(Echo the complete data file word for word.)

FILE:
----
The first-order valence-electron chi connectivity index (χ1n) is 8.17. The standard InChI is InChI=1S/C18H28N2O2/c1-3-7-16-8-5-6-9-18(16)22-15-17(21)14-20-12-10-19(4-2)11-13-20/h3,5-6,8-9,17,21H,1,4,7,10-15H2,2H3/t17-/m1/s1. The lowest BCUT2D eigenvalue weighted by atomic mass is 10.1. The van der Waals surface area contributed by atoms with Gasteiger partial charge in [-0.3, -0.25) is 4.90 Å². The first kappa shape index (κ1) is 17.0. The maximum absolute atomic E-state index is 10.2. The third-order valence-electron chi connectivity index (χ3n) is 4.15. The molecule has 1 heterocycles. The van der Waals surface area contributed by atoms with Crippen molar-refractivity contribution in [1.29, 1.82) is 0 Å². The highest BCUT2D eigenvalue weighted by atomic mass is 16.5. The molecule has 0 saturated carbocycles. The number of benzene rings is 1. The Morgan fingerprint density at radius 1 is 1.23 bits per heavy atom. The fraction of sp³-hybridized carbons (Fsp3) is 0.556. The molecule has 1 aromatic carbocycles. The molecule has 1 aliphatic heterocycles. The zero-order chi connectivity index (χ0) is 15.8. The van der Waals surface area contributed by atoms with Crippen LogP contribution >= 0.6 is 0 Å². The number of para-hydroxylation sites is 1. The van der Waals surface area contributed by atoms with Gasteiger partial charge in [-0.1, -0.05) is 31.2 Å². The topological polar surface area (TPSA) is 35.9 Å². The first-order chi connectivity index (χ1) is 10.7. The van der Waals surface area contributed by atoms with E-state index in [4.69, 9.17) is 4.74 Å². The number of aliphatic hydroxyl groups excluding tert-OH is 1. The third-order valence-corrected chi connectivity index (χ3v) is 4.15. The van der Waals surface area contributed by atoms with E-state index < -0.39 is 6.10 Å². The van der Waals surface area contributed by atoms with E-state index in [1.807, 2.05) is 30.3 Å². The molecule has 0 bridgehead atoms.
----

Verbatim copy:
The first-order valence-electron chi connectivity index (χ1n) is 8.17. The standard InChI is InChI=1S/C18H28N2O2/c1-3-7-16-8-5-6-9-18(16)22-15-17(21)14-20-12-10-19(4-2)11-13-20/h3,5-6,8-9,17,21H,1,4,7,10-15H2,2H3/t17-/m1/s1. The lowest BCUT2D eigenvalue weighted by atomic mass is 10.1. The van der Waals surface area contributed by atoms with Gasteiger partial charge in [-0.3, -0.25) is 4.90 Å². The first kappa shape index (κ1) is 17.0. The maximum absolute atomic E-state index is 10.2. The third-order valence-electron chi connectivity index (χ3n) is 4.15. The molecule has 1 heterocycles. The van der Waals surface area contributed by atoms with Crippen molar-refractivity contribution in [1.29, 1.82) is 0 Å². The highest BCUT2D eigenvalue weighted by atomic mass is 16.5. The molecule has 0 saturated carbocycles. The number of benzene rings is 1. The Morgan fingerprint density at radius 1 is 1.23 bits per heavy atom. The fraction of sp³-hybridized carbons (Fsp3) is 0.556. The molecule has 1 aromatic carbocycles. The molecule has 1 aliphatic heterocycles. The zero-order chi connectivity index (χ0) is 15.8. The van der Waals surface area contributed by atoms with Crippen LogP contribution >= 0.6 is 0 Å². The number of para-hydroxylation sites is 1. The van der Waals surface area contributed by atoms with Gasteiger partial charge in [-0.1, -0.05) is 31.2 Å². The topological polar surface area (TPSA) is 35.9 Å². The first-order chi connectivity index (χ1) is 10.7. The van der Waals surface area contributed by atoms with E-state index in [4.69, 9.17) is 4.74 Å². The number of aliphatic hydroxyl groups excluding tert-OH is 1. The third-order valence-corrected chi connectivity index (χ3v) is 4.15. The van der Waals surface area contributed by atoms with E-state index < -0.39 is 6.10 Å². The van der Waals surface area contributed by atoms with E-state index in [1.807, 2.05) is 30.3 Å². The molecule has 0 bridgehead atoms.